Even an IdeaPad, 12" 16:10 tablet would be enough.
Lenovo Group, the world’s fourth largest maker of personal computers, said that Microsoft Windows 7 operating system would finally catalyze PC users to upgrade and replace their systems with newer ones. The claim does seem to be important since the vast majority of Lenovo’s customers are enterprises, who have been cutting their spending this year.
"It will have a big impact, and we have made a lot of preparations for it," Lenovo Chairman Liu Chuanzhi said in an interview with Reuters news-agency, but declined to make any concrete predictions.
Last week Lenovo released its ThinkPad SL410 and SL510 laptops aimed at small business customers and based on Microsoft Windows 7 operating system. The firm also plans to release its IdeaPad netbook featuring Nvidia GeForce 9400M/Ion core-logic set with advanced graphics core and Windows 7 shortly. A little later the firm will release ThinkPad T400s, R400 and X200 laptops, X200 Tablet, ThinkCentre A58 and M58 desktops and ThinkStation S20 and D20 workstations with Windows 7 for business users. Consumers will be able choose a variety Windows 7 of Idea-branded PCs including the IdeaPad Y550, Y450, U450, 450p, U350 and IdeaCentre A600 all-in-one desktop.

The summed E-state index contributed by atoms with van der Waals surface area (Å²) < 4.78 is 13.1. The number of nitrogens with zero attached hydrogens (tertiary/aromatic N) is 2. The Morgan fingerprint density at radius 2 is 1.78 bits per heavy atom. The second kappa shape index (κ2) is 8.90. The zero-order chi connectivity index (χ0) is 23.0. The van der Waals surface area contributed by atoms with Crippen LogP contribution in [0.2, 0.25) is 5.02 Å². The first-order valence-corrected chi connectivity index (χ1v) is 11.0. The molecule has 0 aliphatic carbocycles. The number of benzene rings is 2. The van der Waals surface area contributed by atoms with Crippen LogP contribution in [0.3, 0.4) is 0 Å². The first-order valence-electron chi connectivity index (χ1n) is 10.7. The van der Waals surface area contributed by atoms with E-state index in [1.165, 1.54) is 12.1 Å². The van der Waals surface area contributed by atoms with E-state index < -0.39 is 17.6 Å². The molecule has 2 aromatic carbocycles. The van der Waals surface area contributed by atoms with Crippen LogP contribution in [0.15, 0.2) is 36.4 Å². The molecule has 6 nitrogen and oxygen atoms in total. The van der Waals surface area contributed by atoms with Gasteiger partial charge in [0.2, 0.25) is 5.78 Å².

Sales of Lenovo have been declining for many years now partly due to the fact that businesses started to reduce their PC spending rather dramatically and partly due to lack of robust consumer line of personal computers. Although Lenovo has introduced its consumer-oriented Idea line, it yet has to contribute to the company’s recover.
Other high-ranking executives, for example chief executive officers of Advanced Micro Devices and Intel Corp., publicly expressed hopes that sales of personal computers will increase due to the launch of Windows 7. Traditionally, sales of PCs do grow when Microsoft releases its new OSs, however, as a consequence of global economic slowdown, this year the situation may be different.